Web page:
Here’s a comparison of what this would cost with 8 different well-known insurers for a non-smoker age 35:
Comparison: £150,000 Whole of Life Insurance for a non-smoker age 35
|Insurer||Cover Amount||Monthly Premium|
|Legal & General||£150,000||£135.05|
Note: Non-smoker rates correct as of May 2016. Fixed premiums.
So which one should you implement today to start creating the £150,000 inheritance?
Unless you have a spare £13,150 lying around number 2 isn’t (yet) possible – this leaves routes #1 and #3.
So looking at the comparison above LV would be the cheapest fixed quote for a 35 year old, and this would get you that £150,000 inheritance for your child.
Remember that these quotes are for someone age 35. Insurance prices vary depending on your age. In our LV example, the premium for someone age 30 would be £10 less at £54.83 a month.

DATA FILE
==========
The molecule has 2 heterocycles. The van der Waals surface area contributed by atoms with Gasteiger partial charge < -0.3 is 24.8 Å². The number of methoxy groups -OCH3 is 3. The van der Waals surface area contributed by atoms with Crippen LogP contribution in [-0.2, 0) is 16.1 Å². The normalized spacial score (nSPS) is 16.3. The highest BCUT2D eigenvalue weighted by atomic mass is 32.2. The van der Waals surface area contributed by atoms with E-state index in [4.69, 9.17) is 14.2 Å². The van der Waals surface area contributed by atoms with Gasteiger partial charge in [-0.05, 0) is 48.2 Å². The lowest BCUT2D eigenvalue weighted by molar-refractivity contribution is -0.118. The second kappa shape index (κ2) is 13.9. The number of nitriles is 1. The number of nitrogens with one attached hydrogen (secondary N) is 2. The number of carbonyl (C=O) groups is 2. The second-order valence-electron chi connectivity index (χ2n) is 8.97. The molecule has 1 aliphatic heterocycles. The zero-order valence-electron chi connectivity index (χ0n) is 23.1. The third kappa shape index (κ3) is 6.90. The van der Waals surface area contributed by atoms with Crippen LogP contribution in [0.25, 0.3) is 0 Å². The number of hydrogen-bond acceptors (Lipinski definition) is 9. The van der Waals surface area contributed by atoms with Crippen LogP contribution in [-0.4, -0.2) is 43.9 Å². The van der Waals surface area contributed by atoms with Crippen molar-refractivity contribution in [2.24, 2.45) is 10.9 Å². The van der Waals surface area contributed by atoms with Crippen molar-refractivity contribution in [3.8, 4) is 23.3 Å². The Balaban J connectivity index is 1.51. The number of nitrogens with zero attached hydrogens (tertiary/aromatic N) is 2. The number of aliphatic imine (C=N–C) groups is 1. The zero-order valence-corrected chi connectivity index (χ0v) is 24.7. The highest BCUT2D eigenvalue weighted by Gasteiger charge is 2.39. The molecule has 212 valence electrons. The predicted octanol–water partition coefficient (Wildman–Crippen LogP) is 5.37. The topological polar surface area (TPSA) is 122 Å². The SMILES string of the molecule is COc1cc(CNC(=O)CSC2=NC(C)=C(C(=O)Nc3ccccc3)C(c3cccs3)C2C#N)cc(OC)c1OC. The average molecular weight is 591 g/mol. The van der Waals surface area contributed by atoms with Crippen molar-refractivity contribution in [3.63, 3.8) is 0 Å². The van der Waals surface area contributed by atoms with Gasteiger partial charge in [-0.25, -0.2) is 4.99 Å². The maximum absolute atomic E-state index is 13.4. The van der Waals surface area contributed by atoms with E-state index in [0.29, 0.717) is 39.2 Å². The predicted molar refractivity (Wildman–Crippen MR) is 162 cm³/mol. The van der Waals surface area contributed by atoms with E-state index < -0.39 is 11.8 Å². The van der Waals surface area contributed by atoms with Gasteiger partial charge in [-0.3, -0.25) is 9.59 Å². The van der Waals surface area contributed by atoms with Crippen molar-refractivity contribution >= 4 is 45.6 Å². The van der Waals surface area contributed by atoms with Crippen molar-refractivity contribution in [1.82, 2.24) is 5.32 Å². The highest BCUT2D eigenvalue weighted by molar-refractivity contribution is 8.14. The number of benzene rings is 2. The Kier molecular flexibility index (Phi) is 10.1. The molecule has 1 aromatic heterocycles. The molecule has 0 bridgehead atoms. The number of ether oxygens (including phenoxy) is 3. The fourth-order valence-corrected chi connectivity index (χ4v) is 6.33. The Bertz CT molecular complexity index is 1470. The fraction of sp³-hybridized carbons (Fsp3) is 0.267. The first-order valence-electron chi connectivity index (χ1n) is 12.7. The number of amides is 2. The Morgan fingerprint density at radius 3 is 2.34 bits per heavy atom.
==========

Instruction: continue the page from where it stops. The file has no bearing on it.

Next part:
So if you’re going to buy an insurance like this, there is an added incentive to avoid the higher premium and not to wait until after your next birthday.
“…if you’re age 30 the premium would be around £10 a month less.”
So Which Option Is the Best for You?
There’s no right or wrong answer, it really depends on your personal objectives. Value for money is always an important consideration, and if you’re anything like me then you’ll want to take a close look at this.
One of my favourite ways to look at the value for money of an insurance like this is to have work out what you could actually end up paying in.
So let’s take a closer look at this.
Compare Value for Money
Route #1 – Invest £58 a month
This assumes the rate of return on your £58 a month is 5% compounded and because it’s held in an ISA no tax would be deducted.
In our scenario the amount you’d actually have paid into the ISA would be £34,800 (£58 x 12 months x 50) but due to the amazing affects of compound interest that £34,800 will grow to £150,000!